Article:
JLCW Volume 7, Fall 2019, Issue 2

ARTICLES

  • Democrats and Republicans Seek Federal Jurisdiction Over Cybercrimes by Foreign Actors in DNC v. Russian Federation and Broidy Capital Mgmt. v. State of Qatar
    By Shelly A. Sanford & Meredith Drukker Stratigopoulos
  • From Munitions to Malware: A Comparative Analysis of Civilian Targetability in Cyber Conflict
    By Colton Matheson
  • Cybernetic Enhancement of Soldiers: Conserving hors de combat Protections for Combatants Under the Third Geneva Convention
    By Amanda McAllister
  • New Payment Methods and Insufficiencies in their Regulatory Scheme
    By Angel L. Rodriguez Santiago
  • Cyber Insurance: An Incentive Alignment Solution to Corporate Cyber-Insecurity
    By Lauren Miller
Share

[vc_row][vc_column][vc_column_text]The Navy and its contractors are “under cyber siege” by Chinese hackers who have stolen national security secrets in recent years, an internal review concluded.

Source: Navy, Industry Partners Are ‘Under Cyber Siege’ by Chinese Hackers, Review Asserts[/vc_column_text][/vc_column][/vc_row]

Share

[vc_row][vc_column][vc_column_text]The shift reflects the importance of integrated capabilities, above and beyond cyber.

Source: Army Cyber to Become an Information Warfare Command[/vc_column_text][/vc_column][/vc_row]

Share

[vc_row][vc_column][dt_quote type=”pullquote” background=”fancy”]The United States will do more to disrupt the malicious cyber-activity that foreign adversaries are aggressively using to advance their interests, a National Security Agency official said Thursday. “We have to impose costs in a visible way to start deterrence,” said Rob Joyce, senior cybersecurity adviser at NSA. “We have to go out and try to make those operations less successful and harder to do.” Speaking to an industry association in Hanover, Maryland, Joyce cited the 2017 WannaCry and NotPetya malware outbreaks — and Russia’s use of information operations in the 2016 U.S. election — as examples of nation-states moving from “exploitation to disruption” to impose their will in cyberspace. Washington has blamed North Korea and Russia, respectively, for the devastating WannaCry and NotPetya attacks, which cost billions of dollars in economic damage. Some foreign governments have less legal constraints on their activities in cyberspace than the U.S., Joyce told a local[…][/dt_quote][/vc_column][/vc_row][vc_row][vc_column][vc_column_text]Source: NSA’s Rob Joyce outlines how U.S. can disrupt and deter foreign hacking[/vc_column_text][/vc_column][/vc_row][vc_row][vc_column][vc_column_text]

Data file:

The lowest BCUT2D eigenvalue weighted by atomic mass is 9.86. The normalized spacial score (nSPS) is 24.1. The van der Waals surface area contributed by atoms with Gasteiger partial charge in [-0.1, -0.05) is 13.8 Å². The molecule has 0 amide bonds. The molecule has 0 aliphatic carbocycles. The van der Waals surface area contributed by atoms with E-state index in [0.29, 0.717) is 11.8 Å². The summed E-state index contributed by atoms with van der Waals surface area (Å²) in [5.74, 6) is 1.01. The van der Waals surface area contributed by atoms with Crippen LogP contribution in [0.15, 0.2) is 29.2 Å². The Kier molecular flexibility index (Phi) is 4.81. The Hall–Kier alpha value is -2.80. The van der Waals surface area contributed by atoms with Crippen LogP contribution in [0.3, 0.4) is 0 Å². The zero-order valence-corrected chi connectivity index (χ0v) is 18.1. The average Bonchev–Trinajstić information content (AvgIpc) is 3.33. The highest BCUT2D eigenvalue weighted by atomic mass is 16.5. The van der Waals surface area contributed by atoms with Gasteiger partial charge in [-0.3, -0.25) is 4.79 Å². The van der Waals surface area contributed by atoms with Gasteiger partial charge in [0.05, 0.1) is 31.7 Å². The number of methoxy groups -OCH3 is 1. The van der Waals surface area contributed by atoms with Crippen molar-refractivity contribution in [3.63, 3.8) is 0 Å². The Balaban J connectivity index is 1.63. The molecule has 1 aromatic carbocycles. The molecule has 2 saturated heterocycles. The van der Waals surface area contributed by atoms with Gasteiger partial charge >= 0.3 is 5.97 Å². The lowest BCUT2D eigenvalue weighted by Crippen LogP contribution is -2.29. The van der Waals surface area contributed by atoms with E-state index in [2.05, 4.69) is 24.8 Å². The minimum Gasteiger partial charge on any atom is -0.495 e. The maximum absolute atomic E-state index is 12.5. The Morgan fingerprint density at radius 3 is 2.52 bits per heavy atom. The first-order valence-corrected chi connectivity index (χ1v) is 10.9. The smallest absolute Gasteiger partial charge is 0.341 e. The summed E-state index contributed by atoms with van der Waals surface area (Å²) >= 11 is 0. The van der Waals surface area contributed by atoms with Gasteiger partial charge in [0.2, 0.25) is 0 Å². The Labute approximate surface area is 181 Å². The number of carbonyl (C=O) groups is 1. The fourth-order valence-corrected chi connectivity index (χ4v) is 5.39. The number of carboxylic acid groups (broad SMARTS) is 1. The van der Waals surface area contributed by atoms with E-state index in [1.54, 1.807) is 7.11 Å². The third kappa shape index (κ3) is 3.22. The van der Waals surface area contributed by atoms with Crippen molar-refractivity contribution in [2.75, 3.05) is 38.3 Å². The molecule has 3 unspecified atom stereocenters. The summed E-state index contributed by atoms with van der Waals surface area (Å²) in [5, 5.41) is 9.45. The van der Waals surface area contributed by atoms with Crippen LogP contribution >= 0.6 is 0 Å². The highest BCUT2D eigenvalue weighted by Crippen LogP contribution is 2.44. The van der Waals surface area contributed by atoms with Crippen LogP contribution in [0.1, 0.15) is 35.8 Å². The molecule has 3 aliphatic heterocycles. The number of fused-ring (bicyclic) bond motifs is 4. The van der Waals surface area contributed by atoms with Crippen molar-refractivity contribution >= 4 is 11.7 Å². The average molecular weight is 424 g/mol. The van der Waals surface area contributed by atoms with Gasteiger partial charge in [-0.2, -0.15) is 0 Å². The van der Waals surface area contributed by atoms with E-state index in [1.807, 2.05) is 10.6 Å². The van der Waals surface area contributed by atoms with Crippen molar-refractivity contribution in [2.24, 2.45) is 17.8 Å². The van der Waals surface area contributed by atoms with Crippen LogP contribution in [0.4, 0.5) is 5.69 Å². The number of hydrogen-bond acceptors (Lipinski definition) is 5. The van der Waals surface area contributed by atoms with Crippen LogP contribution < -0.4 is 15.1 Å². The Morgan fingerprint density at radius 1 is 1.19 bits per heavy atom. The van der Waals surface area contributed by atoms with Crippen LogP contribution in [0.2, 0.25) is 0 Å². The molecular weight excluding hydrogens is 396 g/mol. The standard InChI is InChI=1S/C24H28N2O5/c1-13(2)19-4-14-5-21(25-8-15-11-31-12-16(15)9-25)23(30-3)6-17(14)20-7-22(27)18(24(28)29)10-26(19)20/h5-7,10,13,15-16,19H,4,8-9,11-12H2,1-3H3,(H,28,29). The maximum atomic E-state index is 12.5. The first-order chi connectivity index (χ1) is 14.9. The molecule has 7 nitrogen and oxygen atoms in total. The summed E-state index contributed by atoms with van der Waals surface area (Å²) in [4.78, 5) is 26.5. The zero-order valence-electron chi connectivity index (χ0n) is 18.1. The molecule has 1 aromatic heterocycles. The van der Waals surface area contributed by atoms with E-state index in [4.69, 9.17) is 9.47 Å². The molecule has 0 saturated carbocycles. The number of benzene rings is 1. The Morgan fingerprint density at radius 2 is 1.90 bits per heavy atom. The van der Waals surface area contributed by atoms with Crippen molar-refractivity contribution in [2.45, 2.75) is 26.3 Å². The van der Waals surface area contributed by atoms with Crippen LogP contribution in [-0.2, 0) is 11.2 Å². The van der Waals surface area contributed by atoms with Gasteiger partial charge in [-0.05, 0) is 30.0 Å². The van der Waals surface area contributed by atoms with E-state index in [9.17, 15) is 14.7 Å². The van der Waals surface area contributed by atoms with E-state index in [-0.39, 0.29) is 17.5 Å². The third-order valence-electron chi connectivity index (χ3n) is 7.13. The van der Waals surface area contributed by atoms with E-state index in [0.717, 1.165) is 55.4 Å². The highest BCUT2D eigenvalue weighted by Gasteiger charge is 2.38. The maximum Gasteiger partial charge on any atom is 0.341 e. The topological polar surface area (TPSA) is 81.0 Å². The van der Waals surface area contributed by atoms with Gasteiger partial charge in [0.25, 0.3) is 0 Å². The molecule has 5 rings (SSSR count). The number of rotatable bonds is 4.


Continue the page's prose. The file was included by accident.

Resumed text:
[/vc_column_text][/vc_column][/vc_row]

Share

International governments are passing laws that allow authorities to pressure tech companies such as Apple and Facebook for access to digital secrets.

Source: Apple and Facebook Fighting International Encryption Battle

Share